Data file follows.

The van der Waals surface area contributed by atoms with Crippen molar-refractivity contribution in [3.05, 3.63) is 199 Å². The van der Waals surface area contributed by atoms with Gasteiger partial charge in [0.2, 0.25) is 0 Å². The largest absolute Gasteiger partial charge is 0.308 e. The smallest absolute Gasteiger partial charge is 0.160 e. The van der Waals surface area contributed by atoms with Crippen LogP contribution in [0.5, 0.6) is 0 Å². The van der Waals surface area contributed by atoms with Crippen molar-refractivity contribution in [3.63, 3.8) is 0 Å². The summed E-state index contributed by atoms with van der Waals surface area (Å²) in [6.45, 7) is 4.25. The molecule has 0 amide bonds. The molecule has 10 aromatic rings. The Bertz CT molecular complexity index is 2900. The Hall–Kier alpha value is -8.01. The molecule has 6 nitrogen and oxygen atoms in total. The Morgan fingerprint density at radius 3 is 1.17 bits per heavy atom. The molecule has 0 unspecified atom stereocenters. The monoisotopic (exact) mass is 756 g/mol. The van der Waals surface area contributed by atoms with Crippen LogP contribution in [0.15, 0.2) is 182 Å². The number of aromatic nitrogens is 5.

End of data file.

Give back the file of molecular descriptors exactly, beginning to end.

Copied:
The van der Waals surface area contributed by atoms with Crippen molar-refractivity contribution in [3.05, 3.63) is 199 Å². The van der Waals surface area contributed by atoms with Gasteiger partial charge in [0.2, 0.25) is 0 Å². The largest absolute Gasteiger partial charge is 0.308 e. The smallest absolute Gasteiger partial charge is 0.160 e. The van der Waals surface area contributed by atoms with Crippen LogP contribution in [0.5, 0.6) is 0 Å². The van der Waals surface area contributed by atoms with Crippen molar-refractivity contribution in [3.63, 3.8) is 0 Å². The summed E-state index contributed by atoms with van der Waals surface area (Å²) in [6.45, 7) is 4.25. The molecule has 0 amide bonds. The molecule has 10 aromatic rings. The Bertz CT molecular complexity index is 2900. The Hall–Kier alpha value is -8.01. The molecule has 6 nitrogen and oxygen atoms in total. The Morgan fingerprint density at radius 3 is 1.17 bits per heavy atom. The molecule has 0 unspecified atom stereocenters. The monoisotopic (exact) mass is 756 g/mol. The van der Waals surface area contributed by atoms with Crippen LogP contribution in [0.15, 0.2) is 182 Å². The number of aromatic nitrogens is 5.